Intern, Get Me a Campari!

Making Trouble Volume 25
Saul Griffith

Editor’s Note: With summer in full swing, here at Make: Labs, our amazing engineering intern army just doubled in size from four to eight. Saul’s column from MAKE Volume 12 (November 2007) came to mind with its timeless pearls of wisdom. Enjoy!

Why Summer Internships Are More Important Than Ever Before

With the loss of industrial trades and craftsmanship, apprenticeships have declined steadily. They started in the Middle Ages, with young people spending about seven years living and working with master craftsmen in the hopes that one day they would become masters of their art.

The modern equivalent is the internship, devilishly satirized in The Life Aquatic with Steve Zissou, when Zissou asks an administrator (who happens to be a topless blonde), “Do the interns get Glocks?” The answer: “No, they all share one.” It perfectly captures the two-edged sword that interns are faced with in this day and age.

This summer I had 13 interns. We rented a rambling, run-down house a short bicycle ride from the office, and the interns populated it. Two each were undergraduates from Berkeley, MIT, and Stanford, and one was from art school. Six more were high school students, most of them candidates from the InvenTeams program of the Lemelson Foundation.

Despite frustrations with California’s labor laws (it turned out that interns under 18 would not be allowed to use many of our power tools, access to which was probably the reason they had signed up for servitude), the summer was a huge success, both for my company and for the students who came to work with us.

Why was I offering the internships? It’s what I would have loved to do when I was in late high school. Interning in a high-tech company working on cutting-edge technology before going to college was not an option available to me, and probably not to most people. At the onset of the summer, I sat the students down to set expectations: “At worst you won’t get in the way … At best you will make useful contributions!” It definitely turned out for the best.

I can think of only positive reasons why this should be the norm, and not the exception. I write here to encourage those readers of MAKE who have the power to offer internships to do so. More of them, lots of them. It’s easier than you think. It’s more rewarding than you can imagine.

Saul’s step-by-step guide to internships:

1. Don’t expect core company work to get done by interns.

2. Expect a pleasant surprise.

3. Don’t underestimate the interns. They are likely smarter than you. Treat them like intelligent adults and give them responsibility over their own work.

4. If you have multiple interns, it’s great to have one a little older to help motivate and manage the rest. (Thanks, Jesse.)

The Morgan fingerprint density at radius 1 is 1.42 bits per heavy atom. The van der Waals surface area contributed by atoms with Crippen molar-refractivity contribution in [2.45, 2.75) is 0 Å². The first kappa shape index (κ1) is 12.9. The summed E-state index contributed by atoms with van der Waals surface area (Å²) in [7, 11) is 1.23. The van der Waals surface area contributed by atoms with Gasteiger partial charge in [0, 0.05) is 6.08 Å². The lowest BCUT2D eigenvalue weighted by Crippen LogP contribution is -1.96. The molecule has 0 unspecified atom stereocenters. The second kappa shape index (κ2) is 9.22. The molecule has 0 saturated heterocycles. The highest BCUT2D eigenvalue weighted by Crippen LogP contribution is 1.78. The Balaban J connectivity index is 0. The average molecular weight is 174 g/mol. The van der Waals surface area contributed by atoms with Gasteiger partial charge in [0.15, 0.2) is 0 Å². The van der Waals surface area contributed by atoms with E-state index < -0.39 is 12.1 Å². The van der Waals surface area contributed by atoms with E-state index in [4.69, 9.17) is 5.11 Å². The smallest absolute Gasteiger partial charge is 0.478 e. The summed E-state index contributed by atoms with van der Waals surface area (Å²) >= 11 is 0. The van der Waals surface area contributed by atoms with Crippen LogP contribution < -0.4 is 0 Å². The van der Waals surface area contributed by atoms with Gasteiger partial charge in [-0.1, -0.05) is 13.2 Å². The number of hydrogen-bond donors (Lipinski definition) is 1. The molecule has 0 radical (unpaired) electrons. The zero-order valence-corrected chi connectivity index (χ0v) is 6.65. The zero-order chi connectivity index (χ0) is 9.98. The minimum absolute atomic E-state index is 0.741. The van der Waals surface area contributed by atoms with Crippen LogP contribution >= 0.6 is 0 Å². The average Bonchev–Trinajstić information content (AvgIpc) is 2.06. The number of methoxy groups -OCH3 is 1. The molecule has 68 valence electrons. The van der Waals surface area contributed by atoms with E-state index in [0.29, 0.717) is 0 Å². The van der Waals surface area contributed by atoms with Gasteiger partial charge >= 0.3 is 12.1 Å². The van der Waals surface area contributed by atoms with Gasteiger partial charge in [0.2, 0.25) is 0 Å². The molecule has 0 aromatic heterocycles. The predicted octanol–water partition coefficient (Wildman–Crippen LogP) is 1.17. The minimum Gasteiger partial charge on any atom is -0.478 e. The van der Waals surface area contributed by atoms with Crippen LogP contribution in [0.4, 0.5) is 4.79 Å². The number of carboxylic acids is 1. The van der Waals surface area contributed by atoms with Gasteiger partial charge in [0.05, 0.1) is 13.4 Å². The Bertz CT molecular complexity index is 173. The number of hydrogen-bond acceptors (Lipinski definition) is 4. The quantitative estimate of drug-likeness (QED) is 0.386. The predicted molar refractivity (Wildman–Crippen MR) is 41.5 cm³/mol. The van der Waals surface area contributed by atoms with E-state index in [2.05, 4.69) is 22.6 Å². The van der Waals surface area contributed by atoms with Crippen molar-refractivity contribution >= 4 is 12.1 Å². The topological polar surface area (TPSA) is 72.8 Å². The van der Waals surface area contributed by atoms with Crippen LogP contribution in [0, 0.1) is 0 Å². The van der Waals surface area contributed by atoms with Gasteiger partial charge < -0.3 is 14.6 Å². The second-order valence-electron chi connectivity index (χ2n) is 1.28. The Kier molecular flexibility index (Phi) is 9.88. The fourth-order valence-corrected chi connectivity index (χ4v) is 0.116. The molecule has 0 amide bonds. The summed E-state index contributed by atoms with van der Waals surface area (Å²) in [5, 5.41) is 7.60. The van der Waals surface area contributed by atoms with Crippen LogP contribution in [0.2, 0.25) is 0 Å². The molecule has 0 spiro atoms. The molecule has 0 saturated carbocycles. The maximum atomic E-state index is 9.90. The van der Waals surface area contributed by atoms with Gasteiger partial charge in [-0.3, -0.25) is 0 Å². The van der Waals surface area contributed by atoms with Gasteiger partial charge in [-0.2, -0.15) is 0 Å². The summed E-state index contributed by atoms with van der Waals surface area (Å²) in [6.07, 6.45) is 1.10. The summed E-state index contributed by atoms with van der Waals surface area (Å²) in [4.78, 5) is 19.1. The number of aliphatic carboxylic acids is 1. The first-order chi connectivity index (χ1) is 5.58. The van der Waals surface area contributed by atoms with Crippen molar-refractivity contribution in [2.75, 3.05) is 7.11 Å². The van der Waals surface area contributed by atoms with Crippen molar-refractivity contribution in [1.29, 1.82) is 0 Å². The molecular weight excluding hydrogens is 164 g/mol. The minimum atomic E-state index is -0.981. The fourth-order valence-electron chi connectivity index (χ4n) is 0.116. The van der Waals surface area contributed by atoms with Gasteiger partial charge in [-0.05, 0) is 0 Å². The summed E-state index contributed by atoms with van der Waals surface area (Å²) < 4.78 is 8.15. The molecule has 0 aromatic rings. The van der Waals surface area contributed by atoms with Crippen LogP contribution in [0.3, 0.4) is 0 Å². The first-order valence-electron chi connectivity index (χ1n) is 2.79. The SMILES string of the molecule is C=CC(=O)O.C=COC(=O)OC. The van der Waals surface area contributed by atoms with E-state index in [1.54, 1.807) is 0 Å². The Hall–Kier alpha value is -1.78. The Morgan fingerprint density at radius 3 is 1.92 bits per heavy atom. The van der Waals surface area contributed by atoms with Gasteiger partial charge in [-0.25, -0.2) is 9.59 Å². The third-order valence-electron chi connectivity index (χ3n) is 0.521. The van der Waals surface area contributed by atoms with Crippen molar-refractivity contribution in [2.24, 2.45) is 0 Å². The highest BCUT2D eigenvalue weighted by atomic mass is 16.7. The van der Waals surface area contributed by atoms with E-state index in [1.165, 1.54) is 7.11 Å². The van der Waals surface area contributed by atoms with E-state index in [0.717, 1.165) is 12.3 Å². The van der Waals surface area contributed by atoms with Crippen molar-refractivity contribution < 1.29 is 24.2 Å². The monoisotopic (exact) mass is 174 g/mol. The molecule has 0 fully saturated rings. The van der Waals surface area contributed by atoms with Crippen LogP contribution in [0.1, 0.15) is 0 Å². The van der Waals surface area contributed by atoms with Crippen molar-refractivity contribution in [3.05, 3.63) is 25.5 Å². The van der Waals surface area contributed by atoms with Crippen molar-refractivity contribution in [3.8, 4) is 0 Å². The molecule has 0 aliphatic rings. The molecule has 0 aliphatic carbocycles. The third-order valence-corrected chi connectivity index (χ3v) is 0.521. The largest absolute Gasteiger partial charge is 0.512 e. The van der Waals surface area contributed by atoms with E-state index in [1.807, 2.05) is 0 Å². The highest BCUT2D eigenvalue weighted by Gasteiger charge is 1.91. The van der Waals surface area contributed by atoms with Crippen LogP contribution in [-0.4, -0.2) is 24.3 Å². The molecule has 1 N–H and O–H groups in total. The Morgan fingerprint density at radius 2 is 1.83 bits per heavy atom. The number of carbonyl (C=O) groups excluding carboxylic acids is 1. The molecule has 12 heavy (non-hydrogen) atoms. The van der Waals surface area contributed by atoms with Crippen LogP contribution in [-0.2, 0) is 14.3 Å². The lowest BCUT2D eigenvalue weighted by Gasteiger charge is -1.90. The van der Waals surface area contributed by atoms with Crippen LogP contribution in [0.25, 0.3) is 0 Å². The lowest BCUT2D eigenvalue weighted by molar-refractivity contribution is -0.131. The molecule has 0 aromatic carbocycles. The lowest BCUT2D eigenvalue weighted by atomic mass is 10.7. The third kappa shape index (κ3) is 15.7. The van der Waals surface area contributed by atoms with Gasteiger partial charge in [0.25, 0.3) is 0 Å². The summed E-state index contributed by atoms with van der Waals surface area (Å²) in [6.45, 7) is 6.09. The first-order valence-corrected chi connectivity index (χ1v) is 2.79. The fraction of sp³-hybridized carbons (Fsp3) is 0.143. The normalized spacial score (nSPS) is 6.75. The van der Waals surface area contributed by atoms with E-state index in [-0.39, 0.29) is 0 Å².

5. Write a long list of things to do before they arrive. I found it useful to divide the list in terms of project duration:
a. Projects of less than one day. This can be a long list. Think of all the things that don’t get done around your office: tool organization, light installation, furniture building, internet research projects, etc.
b. One-day to one-week tasks. Things like helping engineers to assemble something (code or hardware), or self-contained peripheral projects.
c. Summer-long projects. These are non-core business projects, things that would be nice to have, or that you’d like to explore but can’t justify spending your own time on.

With a list pre-generated, your ADD interns won’t be able to ask the dreaded question, “What should I be doing now?”

6. Give them purchasing tasks. Let’s face it, engineering is a lot about researching and purchasing components. It’s time-consuming, so get them started young on how to do it well.

7. Invite them to your social events. Dinner parties you host, business networking events, public talks that are interesting, and sports activities. Our Interns vs. Employees softball game ended with many bloody knees, a drawn scoreboard, and huge smiles all around.

8. “Wax on, wax off” policy. Interns are learning what work is all about, after all. It isn’t a problem to give them menial tasks, but let them know that every apprentice has had to do it at some time in their lives, including you. If you give them repetitive tasks that are arduous, do some of the work with them, and demonstrate a lack of ego. Let them have pride and praise for the end result.

Our “wax on, wax off” project was a roof deck for our office, which is housed in a decommissioned air traffic control tower — not a core business need, but a wonderful thing to have. We helped the interns use CAD to design it, and you could see that after a few weeks of backbreaking, sunburnt work, they were delighted and proud that they’d engineered something from start to finish. It was beautiful and much better than I could have imagined.

9. Involve them in the brainstorming, and in the imaginative and creative parts of what you do. They don’t have the biases you have. Their ideas are fresh, perhaps uninformed, but absolutely interesting and worthwhile.

10. Ask them to write a story about the things they enjoyed doing while working with you. It will make them feel good. It will make you feel great. Here’s one from our intern Vicki Thomas:

Another of the most significant things I learned this summer was how to learn from a source other than direct teaching. I spent the first several weeks feeling confused, overwhelmed, and in the way. However, I soon realized that I was learning a ton even by just observing and listening to conversations. Basically, feeling stupid is actually a great way to get smarter. I also learned how to teach myself about, and more efficiently approach, problems that I didn’t know how to solve.